Drug dealing lorry driver was making ‘significant profits’

A LORRY driver was running his own drug dealing operation capable of making “significant” profits. Christopher Clayden, 40, from Newport, was caught with 300g of cannabis which had a potential street value of more than GBP2,700, David Pinnell, prosecuting, said. Police raided the defendant’s home last year where they also found the “remnants of a cannabis production operation”, Cardiff Crown Court was told.

Officers recovered a black iPhone belonging to him which contained drug-relates messages including price lists offering the class B drug for sale in one ounce deals for GBP175. MORE NEWS: Man threatened to kill ex-girlfriend after turning up at her house drunk Although Clayden, of Gaer Vale, initially denied being a supplier he later pleaded guilty to possession of cannabis with intent to supply.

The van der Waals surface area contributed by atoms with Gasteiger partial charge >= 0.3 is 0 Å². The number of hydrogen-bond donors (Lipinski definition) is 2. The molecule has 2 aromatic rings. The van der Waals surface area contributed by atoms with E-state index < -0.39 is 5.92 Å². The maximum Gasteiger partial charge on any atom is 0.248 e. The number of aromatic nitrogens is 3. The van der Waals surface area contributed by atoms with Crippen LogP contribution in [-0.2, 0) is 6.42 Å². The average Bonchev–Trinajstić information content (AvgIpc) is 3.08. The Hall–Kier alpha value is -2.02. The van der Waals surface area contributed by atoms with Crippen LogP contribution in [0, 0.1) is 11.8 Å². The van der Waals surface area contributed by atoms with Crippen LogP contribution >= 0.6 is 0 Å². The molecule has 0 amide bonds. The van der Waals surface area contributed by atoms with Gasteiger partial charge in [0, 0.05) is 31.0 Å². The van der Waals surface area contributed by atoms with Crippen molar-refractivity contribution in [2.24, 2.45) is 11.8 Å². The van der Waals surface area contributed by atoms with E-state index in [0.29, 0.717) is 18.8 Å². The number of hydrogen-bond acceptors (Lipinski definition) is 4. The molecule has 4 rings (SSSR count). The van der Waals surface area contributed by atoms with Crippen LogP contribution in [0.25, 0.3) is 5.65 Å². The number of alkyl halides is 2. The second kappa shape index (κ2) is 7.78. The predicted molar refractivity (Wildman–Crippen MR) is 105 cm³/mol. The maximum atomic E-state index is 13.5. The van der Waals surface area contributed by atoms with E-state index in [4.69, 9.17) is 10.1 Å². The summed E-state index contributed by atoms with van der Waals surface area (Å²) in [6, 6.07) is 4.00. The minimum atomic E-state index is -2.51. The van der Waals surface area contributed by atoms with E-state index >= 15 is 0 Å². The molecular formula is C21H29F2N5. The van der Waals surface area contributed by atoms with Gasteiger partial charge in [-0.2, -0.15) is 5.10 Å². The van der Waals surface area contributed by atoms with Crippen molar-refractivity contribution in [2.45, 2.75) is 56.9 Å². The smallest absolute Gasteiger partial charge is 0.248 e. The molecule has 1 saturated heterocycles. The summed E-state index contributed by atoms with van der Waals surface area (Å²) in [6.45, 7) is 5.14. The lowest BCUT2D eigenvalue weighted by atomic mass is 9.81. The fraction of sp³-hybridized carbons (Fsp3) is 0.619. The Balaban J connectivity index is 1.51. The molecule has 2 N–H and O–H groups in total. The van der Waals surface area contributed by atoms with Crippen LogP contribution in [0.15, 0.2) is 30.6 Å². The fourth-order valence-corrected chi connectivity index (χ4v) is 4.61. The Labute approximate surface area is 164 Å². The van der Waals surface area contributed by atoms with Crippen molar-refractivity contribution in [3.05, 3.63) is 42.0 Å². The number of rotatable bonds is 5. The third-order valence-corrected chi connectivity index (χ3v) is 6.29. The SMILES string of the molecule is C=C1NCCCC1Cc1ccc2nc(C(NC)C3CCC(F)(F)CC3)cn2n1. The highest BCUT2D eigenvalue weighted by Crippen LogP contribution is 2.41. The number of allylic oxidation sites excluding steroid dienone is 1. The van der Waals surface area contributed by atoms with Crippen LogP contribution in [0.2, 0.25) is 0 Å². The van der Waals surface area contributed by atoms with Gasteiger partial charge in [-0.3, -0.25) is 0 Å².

Mr Pinnell said the defendant had nine previous convictions for 13 offences. They included those for dishonesty, violence, drink driving and driving while disqualified and he had been in prison before. There were no convictions for any drug offences.

Gareth Williams, mitigating, said his client was a hard-working father-of-two who was a HGV driver. His barrister added: “He cares very much for his family.” The judge, Recorder Paul Hobson, told Clayden: “You are 40 years of age.

“In February of last year you were dealing cannabis, a substantial quantity of that drug, some 300g of it, being recovered from your address together with the remnants of a cannabis growing operation. “Your activities were clear from, among other things, the messages on your phone. “I will be sentencing you on the basis you were supplying to make money.

“Part of that may have been to pay off a debt, which isn’t unusual in cases like this, but this was your own dealing operation and therefore money-making operation “This was cannabis in significant quantities where a significant profit would have been available.” The judge said he would spare him an immediate prison because the defendant was working, the delay in the case coming before the court and there was the “prospect of rehabilitation”. Clayden was jailed for 12 months, suspended for 18 months.

He was ordered to carry out 140 hours of unpaid work, complete a 10-day rehabilitation activity requirement and pay GBP670 costs and a GBP156 surcharge.